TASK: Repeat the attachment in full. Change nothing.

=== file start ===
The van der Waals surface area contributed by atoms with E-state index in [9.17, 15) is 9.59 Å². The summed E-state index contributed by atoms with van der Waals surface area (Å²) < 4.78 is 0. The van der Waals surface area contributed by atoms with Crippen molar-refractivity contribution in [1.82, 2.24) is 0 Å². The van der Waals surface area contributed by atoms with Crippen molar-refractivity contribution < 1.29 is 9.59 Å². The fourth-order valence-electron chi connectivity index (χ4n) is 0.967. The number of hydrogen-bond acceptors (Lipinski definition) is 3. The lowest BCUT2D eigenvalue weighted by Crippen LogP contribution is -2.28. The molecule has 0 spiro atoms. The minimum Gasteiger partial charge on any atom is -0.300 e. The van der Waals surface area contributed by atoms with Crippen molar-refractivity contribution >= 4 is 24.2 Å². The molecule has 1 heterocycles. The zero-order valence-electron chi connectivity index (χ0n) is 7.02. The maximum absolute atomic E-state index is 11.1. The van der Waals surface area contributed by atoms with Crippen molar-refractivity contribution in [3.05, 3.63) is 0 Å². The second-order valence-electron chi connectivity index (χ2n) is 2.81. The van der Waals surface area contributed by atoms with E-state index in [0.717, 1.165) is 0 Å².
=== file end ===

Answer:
The van der Waals surface area contributed by atoms with E-state index in [9.17, 15) is 9.59 Å². The summed E-state index contributed by atoms with van der Waals surface area (Å²) < 4.78 is 0. The van der Waals surface area contributed by atoms with Crippen molar-refractivity contribution in [1.82, 2.24) is 0 Å². The van der Waals surface area contributed by atoms with Crippen molar-refractivity contribution < 1.29 is 9.59 Å². The fourth-order valence-electron chi connectivity index (χ4n) is 0.967. The number of hydrogen-bond acceptors (Lipinski definition) is 3. The lowest BCUT2D eigenvalue weighted by Crippen LogP contribution is -2.28. The molecule has 0 spiro atoms. The minimum Gasteiger partial charge on any atom is -0.300 e. The van der Waals surface area contributed by atoms with Crippen molar-refractivity contribution >= 4 is 24.2 Å². The molecule has 1 heterocycles. The zero-order valence-electron chi connectivity index (χ0n) is 7.02. The maximum absolute atomic E-state index is 11.1. The van der Waals surface area contributed by atoms with Crippen molar-refractivity contribution in [3.05, 3.63) is 0 Å². The second-order valence-electron chi connectivity index (χ2n) is 2.81. The van der Waals surface area contributed by atoms with E-state index in [0.717, 1.165) is 0 Å².